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Tamarin: Principles of Genetics, Seventh Edition
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III. Molecular Genetics
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17. Non Mendelian Inheritance
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The McGraw Hill Companies, 2001
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Cytoplasmic Inheritance
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Among the mitochondrial DNAs that have been sequenced from different organisms, we see great variation in content and organization. Yeast mitochondrial DNA, for example, is not as economical as human mitochondrial DNA. Yeast mitochondrial DNA, about five times larger than human mitochondrial DNA, has noncoding regions as well as introns. Because mitochondria are similar in structure and biochemistry to prokaryotic cells, given the general lack of introns in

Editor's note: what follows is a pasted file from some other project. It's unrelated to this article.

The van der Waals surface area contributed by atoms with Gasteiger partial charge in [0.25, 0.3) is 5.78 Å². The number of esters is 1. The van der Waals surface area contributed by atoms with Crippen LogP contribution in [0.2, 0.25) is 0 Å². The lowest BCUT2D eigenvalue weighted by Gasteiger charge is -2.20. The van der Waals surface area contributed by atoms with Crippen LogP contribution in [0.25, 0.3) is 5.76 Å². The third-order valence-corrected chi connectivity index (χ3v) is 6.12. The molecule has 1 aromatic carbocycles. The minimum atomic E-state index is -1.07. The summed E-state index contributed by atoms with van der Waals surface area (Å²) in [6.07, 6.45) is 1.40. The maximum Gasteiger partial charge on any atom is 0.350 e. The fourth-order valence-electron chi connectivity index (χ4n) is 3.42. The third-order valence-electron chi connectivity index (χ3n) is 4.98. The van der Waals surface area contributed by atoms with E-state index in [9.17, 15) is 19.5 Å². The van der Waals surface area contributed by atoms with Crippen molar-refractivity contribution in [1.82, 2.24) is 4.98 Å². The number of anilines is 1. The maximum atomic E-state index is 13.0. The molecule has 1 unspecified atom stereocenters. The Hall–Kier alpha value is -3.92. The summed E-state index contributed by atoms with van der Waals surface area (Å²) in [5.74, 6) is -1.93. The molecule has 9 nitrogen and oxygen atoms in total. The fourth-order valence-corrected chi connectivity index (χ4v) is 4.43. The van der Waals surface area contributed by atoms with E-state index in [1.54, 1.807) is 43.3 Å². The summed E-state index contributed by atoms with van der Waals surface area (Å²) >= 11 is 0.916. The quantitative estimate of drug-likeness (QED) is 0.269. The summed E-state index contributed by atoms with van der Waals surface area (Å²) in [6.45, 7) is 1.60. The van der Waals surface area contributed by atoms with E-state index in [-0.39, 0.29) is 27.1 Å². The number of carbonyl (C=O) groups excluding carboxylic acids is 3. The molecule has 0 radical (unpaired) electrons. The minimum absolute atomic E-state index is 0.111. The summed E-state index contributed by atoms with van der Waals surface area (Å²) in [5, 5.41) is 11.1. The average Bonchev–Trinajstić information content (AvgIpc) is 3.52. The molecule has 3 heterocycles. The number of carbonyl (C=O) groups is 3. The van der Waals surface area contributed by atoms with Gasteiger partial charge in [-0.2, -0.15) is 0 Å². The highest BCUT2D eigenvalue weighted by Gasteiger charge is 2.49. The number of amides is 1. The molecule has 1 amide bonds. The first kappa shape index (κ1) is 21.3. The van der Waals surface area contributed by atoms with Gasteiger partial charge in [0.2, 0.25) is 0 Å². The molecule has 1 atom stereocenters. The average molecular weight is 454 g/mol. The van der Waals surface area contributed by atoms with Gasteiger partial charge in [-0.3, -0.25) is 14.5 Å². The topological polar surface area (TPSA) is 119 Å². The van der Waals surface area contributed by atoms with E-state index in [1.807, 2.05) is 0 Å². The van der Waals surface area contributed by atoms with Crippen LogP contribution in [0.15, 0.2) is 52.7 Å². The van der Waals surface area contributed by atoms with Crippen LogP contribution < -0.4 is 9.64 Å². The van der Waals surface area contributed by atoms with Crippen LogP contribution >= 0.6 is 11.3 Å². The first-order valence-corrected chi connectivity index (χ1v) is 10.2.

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prokaryotic genes, it was surprising to nd introns in yeast mitochondrial DNA. These genes most probably arose later as nuclear genes that were then captured by the mitochondria, possibly by recombination with nuclear DNA. Of the many mitochondria sequenced to date (about 175 at the beginning of 2001), the sizes range from less than 6 to more than 200 kilobases and from 3 to 97 genes. With this wide range of genes present, the only generality we can make about mitochondrial DNA is that the large and small segments of the mitochondrial ribosomal RNA, as well as most of the mitochondria s transfer RNAs, are usually coded by the mitochondria s own genome, as are several proteins in respiratory complexes III and IV (cytochrome c oxidase and cytochrome c oxidoreductase). Once the interaction within the mitochondrial-nuclear genetic system is clearly understood, we might expect to see several different inheritance patterns following either cytoplasmic or nuclear lines for the genetic defects that lead to interruption of cellular respiration. Among the beststudied phenotypes with such inheritance patterns are the petite mutations of yeast.